blog, Book Club

Book Club: The curious history of dating…

As I’ve touched on in previous Book Club posts, I cannot get into fiction and haven’t been able to for a while now. I think it has something to do with my incessant need to learn new things, but I’m drawn to books that will educate me… on any topic.

I was browsing my local libraries book selection and I was instantly drawn to my next book because of the cover. It was a white hard-covered book (which I love because I take my books in my handbag) and just had blue and pink shoe prints all over it. It was The curious history of dating (from Jane Austen to Tinder) by Nichi Hodgson.


The back of the cover reads:

What if Mr Darcy had simply been able to swipe right?

Dating has never been easy. The road to true love has always been rutted with heartbreak, but do we have it easier today?

How did Victorias “come out”? How did love blossom in war-torn Europe? And why did 80’s video dating never take off?

Bursting with little-known facts and tantalising tales of lovelorn men and besotted women, Nichi Hodgson’s intriging history of amorous relationgships, from enamoured Georgians to frenziedly swiping millennials (and everyone inbetween), may leave you greatful that you live – and love – today.

The description instantly had me intrigued. I am single – completely by choice. Every time I redownload Tinder I’m bored within a day and delete the app again because frankly, I’m just not interested in dating someone right now.

I have 6 very close girl friends. Three live with their partners, one has been with theirs for a number of years now, another has recently broken up with her boyfriend and another is seeing someone. I’m always the “single” friend, but it’s never caused any issues and I spend a lot of time with my friends either separately or with their partners.

This book really caught my attention because I was interested to see how – when we live in a time where so many meet online (and I don’t really know how else if I’m honest) – that dating has changed over the years.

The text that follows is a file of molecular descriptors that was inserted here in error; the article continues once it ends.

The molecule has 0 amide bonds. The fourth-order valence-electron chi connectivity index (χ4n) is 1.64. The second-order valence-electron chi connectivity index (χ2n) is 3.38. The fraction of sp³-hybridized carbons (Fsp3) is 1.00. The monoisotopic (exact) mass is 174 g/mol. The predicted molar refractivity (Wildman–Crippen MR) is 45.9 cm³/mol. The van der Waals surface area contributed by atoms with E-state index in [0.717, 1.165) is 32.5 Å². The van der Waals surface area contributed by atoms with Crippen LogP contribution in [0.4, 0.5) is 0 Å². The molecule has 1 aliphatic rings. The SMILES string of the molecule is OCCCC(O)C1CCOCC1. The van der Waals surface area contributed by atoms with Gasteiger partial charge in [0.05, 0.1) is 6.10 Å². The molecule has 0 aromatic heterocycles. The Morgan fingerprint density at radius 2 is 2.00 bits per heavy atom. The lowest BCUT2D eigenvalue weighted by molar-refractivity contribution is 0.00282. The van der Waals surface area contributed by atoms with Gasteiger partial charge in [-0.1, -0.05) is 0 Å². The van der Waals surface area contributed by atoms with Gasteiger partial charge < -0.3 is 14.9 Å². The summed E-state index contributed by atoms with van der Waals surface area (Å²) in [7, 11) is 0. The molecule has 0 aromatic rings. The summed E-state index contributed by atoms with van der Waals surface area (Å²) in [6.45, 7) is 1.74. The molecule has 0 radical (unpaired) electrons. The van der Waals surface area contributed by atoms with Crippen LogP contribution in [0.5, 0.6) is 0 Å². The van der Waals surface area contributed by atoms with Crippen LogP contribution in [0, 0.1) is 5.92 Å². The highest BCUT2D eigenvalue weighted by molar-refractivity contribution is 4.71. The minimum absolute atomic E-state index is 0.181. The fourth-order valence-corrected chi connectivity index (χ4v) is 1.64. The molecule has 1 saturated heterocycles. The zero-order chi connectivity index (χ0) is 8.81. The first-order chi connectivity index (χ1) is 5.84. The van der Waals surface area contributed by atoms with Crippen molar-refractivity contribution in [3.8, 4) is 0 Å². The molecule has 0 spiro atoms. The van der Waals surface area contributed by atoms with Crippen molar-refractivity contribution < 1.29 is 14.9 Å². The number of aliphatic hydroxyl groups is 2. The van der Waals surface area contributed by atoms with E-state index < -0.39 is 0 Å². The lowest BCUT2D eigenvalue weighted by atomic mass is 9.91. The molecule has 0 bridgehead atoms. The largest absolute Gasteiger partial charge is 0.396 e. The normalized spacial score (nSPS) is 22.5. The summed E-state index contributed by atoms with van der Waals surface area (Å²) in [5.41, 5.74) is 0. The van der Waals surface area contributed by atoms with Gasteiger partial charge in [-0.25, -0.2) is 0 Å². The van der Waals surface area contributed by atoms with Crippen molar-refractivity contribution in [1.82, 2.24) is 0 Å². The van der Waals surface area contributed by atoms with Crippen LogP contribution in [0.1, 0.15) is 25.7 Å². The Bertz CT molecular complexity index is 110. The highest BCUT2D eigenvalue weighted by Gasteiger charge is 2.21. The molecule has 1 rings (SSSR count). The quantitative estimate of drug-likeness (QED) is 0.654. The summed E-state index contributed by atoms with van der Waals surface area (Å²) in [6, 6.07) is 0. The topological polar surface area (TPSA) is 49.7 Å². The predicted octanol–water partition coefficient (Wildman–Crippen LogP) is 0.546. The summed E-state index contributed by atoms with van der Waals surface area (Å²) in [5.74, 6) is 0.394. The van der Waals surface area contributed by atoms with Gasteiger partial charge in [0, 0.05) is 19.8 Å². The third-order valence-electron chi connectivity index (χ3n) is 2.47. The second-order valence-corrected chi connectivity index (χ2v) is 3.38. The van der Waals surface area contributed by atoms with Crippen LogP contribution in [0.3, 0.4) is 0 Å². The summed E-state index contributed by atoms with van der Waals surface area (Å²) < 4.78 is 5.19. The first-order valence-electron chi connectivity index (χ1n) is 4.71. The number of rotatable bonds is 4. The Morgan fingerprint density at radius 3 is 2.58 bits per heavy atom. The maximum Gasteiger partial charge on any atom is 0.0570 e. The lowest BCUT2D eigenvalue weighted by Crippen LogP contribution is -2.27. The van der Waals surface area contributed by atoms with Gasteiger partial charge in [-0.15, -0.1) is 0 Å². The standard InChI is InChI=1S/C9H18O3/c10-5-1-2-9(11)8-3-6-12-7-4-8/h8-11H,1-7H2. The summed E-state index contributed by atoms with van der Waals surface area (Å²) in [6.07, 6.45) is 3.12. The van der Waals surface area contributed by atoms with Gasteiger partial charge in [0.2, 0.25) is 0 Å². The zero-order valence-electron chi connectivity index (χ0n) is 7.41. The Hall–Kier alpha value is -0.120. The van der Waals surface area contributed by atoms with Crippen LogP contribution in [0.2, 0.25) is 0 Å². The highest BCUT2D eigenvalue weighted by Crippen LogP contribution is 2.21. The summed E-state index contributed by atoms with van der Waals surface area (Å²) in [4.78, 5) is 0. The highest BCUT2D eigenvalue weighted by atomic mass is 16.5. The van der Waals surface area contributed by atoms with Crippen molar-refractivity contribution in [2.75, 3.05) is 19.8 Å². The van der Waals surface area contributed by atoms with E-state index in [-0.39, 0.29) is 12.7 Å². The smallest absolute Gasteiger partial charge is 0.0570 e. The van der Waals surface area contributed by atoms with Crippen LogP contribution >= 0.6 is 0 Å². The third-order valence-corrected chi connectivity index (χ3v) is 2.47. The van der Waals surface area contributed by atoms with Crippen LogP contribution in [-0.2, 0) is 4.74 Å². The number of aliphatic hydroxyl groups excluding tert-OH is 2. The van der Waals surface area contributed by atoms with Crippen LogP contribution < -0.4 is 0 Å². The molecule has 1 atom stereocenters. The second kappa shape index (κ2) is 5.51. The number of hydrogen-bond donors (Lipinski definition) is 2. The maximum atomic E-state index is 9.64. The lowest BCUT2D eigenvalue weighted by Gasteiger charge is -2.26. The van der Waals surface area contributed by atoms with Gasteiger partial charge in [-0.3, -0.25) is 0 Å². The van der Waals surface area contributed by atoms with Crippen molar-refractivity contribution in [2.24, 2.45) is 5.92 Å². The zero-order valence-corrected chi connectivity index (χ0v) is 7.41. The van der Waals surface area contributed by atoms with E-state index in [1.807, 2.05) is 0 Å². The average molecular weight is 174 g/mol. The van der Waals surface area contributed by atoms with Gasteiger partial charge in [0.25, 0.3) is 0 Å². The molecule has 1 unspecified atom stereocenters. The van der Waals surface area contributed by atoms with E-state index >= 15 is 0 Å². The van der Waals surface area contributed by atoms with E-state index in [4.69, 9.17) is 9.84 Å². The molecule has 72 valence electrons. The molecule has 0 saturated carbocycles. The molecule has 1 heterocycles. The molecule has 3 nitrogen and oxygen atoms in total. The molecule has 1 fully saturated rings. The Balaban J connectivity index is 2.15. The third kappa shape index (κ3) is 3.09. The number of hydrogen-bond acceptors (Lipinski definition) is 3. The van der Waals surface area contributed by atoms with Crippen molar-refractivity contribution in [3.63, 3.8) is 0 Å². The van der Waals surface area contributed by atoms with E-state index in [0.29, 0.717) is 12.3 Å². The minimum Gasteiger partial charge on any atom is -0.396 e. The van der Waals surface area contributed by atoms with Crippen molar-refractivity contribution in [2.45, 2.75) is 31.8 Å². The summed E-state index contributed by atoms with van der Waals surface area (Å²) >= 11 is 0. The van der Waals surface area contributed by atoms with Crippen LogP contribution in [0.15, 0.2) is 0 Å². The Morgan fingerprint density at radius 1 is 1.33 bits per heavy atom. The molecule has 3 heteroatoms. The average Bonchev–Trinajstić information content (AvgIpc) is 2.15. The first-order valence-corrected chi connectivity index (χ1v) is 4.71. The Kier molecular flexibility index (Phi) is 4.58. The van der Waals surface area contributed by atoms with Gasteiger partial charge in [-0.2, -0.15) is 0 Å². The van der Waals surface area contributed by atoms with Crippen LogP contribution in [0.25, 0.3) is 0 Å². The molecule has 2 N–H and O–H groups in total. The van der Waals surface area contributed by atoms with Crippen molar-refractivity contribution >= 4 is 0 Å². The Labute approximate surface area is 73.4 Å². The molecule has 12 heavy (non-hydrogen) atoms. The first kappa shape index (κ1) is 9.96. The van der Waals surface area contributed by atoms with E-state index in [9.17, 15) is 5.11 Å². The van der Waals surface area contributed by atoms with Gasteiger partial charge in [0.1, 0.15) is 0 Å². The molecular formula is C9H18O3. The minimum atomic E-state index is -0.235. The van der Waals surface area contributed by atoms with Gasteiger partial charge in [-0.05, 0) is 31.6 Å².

The book starts in the early 1700s, before moving through the Victorian and Edwardian eras and every decade thereafter. At only 240 pages it took me longer to read that I would have liked but I thoroughly enjoyed it.

It was a fascinating read with every chapter discussing how those in each era commonly met, courted/dated and eventually lived their “happily ever after’. It also looks into divorce, discussing that taboo subject of sex and STI’s and how those who were gay or lesbian were treated.

It also looks at women’s rights, both of their bodies and how the suffragette movement paved the way for women taking a more prominent role in their relationships, and even how (poorly) the government often handles specific issues.

It was really interesting to see how major events of the last couple of hundred years affected how people dated and the effect that had on marriage and birth rates of the time.

Nichi Hodgson writes in a way that is captivating, friendly and keeps you reading. It’s never too formal and keeps her tone interesting and fresh throughout. She is incredibly well informed, regularly contributes to the Guardian, Vice, and the Telegraph on civil liberties and censorship issues, sex and the law, and gender politics. She has spoken on Woman’s Hour about lust and her documentary on porn ethics was broadcast on Radio 4.

I’d definitely recommend this book to anyone who is looking for someone a little different to read. You can get it on Amazon, all major bookstores or it’s likely to be in your local library.


For my other book reviews head too:

Hugs and Kisses,

Jamee xx



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